I realized today that I’ve been a gigging musician for half of my life! My first band, Barabbas, was mostly covers of Christian pop and rock artists like Third Day and Jars of Clay, formed with some youth group friends. I’d been playing guitar for just one year. We only played together for one year and did a handful of shows at youth rallies and churches. Being in a band was just a fun thing to do in my friends’ spare time, but it quickly became an obsession for me. I really only know how to dedicate 100% to music. That has at times caused tension between me and both my bandmates and family members, but it’s where my passion is. I’ve played different roles musically in all of my projects, but a common theme has been that I am always making a plan. Whether it’s booking shows and tours, writing new songs, or designing merch, I’m always looking ahead.
This year is no different. It can get discouraging and lonely doing all of this myself, even on the small scale of being a solo artist. On the one hand, it is nice not having to check others’ schedules before committing to a show or practice. On the other, I can’t delegate any responsibility to a bandmate, and there is no one else to pool monies and resources with. The label has helped with distribution costs and my labelmates have been a good sounding board for songs in the pipeline, but as far as directly making decisions, it is up to me. I feel like the genie in Aladdin – I have total creative freedom, but also all of the responsibility is on me to keep the project running.
Man with the plan
All of that said, I have a loose plan for the next year of Sempervivi. The end goal is going back in the studio to track my second EP, currently titled “Always Alive”. The plan in question was getting there financially. I’m staying fairly busy with shows, and the kind of shows I’m doing right now are quite diverse. Being a solo acoustic artist actually opens up new possibilities for venues and artists to play with. I never thought inside of one month that I’d play a songwriters show, a 90s party in a bowling alley, a rap show, and a local TV morning show, but that’s what’s on the agenda coming up. I want to stay busy, but if I’m going to record full band in a studio, I have to raise some monies. I’m having fun and making friends doing these shows, but I’m not exactly making a lot of cash doing them.
I put a lot of thought into trying to make a go at the local covers circuit. There are a ton of bars and restaurants that feature live music here in Kentucky. A few other artists I know stay busy and make part or all of their living playing covers. I used to think the whole prospect was super lame, and it does annoy me when a crowd only wants to hear covers, but I’ve softened my stance quite a bit. I did a lot of legwork and logistics on trying to secure a regular spot doing all-night covers sets, but the more I looked into it, the less I wanted to. Nothing against anyone who does this. Quite to the contrary, it is a lot of work, and I decided that it just isn’t feasible for me to make a go at it in this stage of my life. Caring for my son, running my business, and family time does not leave as much time for music as I’d like. With the little time I can make, I want to focus on my own material if at all possible. If I’m playing out, I’m okay with the occasional short covers or novelty set, but for the most part, I want to play my own songs for an audience that wants to hear originals.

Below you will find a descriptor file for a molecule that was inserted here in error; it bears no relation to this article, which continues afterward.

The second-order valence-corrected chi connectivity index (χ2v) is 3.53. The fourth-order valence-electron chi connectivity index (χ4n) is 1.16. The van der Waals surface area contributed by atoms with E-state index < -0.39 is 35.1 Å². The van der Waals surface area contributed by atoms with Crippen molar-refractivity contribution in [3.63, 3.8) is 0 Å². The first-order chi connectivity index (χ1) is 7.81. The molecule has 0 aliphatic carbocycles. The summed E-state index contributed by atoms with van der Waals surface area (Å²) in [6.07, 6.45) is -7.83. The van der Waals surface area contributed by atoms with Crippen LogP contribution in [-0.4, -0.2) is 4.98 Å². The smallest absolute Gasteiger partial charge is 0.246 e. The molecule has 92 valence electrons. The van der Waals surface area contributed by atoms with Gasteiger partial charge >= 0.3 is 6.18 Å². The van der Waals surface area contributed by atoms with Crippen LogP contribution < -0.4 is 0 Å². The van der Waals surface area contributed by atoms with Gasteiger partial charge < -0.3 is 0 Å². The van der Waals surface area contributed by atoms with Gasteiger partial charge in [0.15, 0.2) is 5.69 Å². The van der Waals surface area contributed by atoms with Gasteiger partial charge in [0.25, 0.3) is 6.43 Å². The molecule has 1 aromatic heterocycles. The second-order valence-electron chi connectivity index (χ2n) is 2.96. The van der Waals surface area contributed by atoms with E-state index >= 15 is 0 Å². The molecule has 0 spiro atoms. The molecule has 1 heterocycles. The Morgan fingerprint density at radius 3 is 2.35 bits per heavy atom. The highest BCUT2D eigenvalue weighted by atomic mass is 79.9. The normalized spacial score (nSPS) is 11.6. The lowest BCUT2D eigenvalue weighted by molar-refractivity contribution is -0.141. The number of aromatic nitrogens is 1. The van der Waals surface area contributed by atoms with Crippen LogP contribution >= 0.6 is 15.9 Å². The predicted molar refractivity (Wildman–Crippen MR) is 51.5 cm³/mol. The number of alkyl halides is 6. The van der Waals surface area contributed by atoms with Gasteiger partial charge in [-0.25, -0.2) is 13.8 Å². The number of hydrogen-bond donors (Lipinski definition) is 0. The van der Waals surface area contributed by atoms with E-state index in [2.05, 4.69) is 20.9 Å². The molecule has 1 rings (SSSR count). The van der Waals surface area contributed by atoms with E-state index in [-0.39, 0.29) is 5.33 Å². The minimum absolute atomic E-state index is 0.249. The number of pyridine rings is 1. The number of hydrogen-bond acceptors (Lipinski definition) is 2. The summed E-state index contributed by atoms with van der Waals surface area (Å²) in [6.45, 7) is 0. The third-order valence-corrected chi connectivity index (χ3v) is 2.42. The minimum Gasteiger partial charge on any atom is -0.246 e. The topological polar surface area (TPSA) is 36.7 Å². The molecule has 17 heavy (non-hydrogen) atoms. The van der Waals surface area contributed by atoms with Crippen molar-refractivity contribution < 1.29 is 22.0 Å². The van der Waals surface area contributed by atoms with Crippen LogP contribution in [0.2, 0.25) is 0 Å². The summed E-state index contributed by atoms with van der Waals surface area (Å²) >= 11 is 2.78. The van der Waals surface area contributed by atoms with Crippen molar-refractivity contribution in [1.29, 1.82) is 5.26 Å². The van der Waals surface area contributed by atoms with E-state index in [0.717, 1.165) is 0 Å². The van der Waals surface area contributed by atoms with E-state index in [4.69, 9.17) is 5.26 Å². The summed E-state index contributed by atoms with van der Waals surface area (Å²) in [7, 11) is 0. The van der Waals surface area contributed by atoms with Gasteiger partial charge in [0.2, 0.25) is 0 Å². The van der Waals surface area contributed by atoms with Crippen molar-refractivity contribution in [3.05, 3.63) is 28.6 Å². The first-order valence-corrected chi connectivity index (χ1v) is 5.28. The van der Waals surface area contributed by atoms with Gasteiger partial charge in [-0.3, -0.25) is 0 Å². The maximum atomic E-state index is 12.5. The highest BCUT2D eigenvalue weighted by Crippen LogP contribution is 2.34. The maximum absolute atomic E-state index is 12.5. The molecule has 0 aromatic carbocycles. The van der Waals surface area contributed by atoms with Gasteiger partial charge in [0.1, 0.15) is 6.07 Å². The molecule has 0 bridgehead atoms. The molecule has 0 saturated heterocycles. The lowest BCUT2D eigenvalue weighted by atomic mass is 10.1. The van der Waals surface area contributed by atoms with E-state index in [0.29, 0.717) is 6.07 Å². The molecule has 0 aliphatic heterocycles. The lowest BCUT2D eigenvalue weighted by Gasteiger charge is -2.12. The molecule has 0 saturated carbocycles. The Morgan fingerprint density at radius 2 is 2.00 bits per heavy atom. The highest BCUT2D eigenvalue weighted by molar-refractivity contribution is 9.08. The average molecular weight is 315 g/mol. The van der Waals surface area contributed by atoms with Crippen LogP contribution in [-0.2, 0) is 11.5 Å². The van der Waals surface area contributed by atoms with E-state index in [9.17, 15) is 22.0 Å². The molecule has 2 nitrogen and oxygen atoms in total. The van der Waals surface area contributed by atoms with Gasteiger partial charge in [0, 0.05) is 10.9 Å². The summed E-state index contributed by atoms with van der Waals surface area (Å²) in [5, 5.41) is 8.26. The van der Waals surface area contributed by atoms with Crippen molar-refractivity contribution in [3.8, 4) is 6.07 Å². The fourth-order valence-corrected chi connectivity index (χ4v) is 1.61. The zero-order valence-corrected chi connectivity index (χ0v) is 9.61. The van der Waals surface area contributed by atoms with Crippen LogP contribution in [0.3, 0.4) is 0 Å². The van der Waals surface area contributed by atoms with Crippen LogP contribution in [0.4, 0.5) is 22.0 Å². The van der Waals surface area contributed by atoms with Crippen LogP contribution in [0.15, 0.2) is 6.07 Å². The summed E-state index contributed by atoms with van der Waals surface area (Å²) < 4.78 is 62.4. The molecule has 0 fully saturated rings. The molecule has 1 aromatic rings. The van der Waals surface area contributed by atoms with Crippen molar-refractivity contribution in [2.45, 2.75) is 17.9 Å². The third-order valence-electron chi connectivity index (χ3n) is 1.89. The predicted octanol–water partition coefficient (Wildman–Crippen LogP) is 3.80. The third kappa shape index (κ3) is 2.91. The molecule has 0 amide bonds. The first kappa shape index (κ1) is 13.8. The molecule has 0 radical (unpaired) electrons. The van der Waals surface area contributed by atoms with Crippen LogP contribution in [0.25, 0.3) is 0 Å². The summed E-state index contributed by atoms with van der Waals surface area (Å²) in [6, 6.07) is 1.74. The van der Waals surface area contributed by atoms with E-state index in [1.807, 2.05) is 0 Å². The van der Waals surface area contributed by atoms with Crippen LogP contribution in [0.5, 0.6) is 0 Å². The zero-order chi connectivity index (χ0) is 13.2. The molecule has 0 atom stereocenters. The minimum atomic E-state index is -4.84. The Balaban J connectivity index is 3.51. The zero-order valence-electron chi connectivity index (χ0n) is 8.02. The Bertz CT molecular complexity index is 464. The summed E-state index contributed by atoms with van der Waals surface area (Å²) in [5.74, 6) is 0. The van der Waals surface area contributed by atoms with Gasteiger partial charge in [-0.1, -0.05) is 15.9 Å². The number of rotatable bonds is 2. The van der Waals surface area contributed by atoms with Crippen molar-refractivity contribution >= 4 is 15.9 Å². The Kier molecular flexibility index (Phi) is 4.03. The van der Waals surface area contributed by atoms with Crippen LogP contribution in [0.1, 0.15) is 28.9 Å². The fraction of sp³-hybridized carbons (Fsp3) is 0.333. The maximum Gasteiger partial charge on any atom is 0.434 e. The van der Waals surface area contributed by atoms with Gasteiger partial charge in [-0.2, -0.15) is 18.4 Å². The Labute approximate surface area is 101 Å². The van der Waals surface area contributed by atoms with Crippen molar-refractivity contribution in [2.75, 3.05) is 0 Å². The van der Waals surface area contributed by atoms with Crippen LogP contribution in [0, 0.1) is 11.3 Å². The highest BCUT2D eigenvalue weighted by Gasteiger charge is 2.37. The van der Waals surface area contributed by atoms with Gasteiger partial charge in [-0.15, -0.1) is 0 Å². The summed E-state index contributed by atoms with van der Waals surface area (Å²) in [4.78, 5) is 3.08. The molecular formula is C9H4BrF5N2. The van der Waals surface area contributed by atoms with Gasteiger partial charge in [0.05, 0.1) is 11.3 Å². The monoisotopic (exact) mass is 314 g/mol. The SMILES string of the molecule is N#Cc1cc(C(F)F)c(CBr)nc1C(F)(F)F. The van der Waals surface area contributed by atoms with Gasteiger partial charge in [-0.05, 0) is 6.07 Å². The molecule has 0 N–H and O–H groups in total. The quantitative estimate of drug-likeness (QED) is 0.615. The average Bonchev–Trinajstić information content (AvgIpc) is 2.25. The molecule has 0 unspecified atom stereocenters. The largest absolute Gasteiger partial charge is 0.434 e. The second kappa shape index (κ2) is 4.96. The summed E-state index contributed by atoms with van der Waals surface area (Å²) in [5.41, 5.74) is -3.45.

I talked with my wife (the financial wizard of the family), and the plan now is to budget part of the money I make as a freelance graphic designer toward recording costs. Once I am able to record, we may launch a preorder campaign to offset packaging and costs. In the meantime, I’ll be playing out a few times a month and continuing to write and formulate plans for 2017 – a full band Sempervivi EP, and hopefully a handful of full band shows. I’m ultra excited about these new songs and letting everyone hear them in a full band format, and I hope you are too. Let’s get together and make these plans a reality.